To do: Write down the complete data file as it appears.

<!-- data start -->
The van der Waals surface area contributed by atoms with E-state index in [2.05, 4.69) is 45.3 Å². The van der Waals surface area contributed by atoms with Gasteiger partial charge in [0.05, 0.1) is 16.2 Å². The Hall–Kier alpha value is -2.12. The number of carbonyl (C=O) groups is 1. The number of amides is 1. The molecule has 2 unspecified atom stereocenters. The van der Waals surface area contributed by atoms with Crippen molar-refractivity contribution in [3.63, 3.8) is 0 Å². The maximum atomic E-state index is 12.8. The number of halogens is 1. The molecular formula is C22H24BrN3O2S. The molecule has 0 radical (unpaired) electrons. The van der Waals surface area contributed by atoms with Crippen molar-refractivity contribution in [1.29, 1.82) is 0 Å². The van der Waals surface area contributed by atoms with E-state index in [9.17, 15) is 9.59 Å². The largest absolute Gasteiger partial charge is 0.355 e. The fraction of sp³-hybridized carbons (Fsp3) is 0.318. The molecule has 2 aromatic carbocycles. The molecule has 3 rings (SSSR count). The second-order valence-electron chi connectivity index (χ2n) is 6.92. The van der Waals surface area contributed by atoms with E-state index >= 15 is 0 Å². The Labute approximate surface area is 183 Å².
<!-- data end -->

The van der Waals surface area contributed by atoms with E-state index in [2.05, 4.69) is 45.3 Å². The van der Waals surface area contributed by atoms with Gasteiger partial charge in [0.05, 0.1) is 16.2 Å². The Hall–Kier alpha value is -2.12. The number of carbonyl (C=O) groups is 1. The number of amides is 1. The molecule has 2 unspecified atom stereocenters. The van der Waals surface area contributed by atoms with Crippen molar-refractivity contribution in [3.63, 3.8) is 0 Å². The maximum atomic E-state index is 12.8. The number of halogens is 1. The molecular formula is C22H24BrN3O2S. The molecule has 0 radical (unpaired) electrons. The van der Waals surface area contributed by atoms with Crippen molar-refractivity contribution in [1.29, 1.82) is 0 Å². The van der Waals surface area contributed by atoms with E-state index in [9.17, 15) is 9.59 Å². The largest absolute Gasteiger partial charge is 0.355 e. The fraction of sp³-hybridized carbons (Fsp3) is 0.318. The molecule has 2 aromatic carbocycles. The molecule has 3 rings (SSSR count). The second-order valence-electron chi connectivity index (χ2n) is 6.92. The van der Waals surface area contributed by atoms with E-state index >= 15 is 0 Å². The Labute approximate surface area is 183 Å².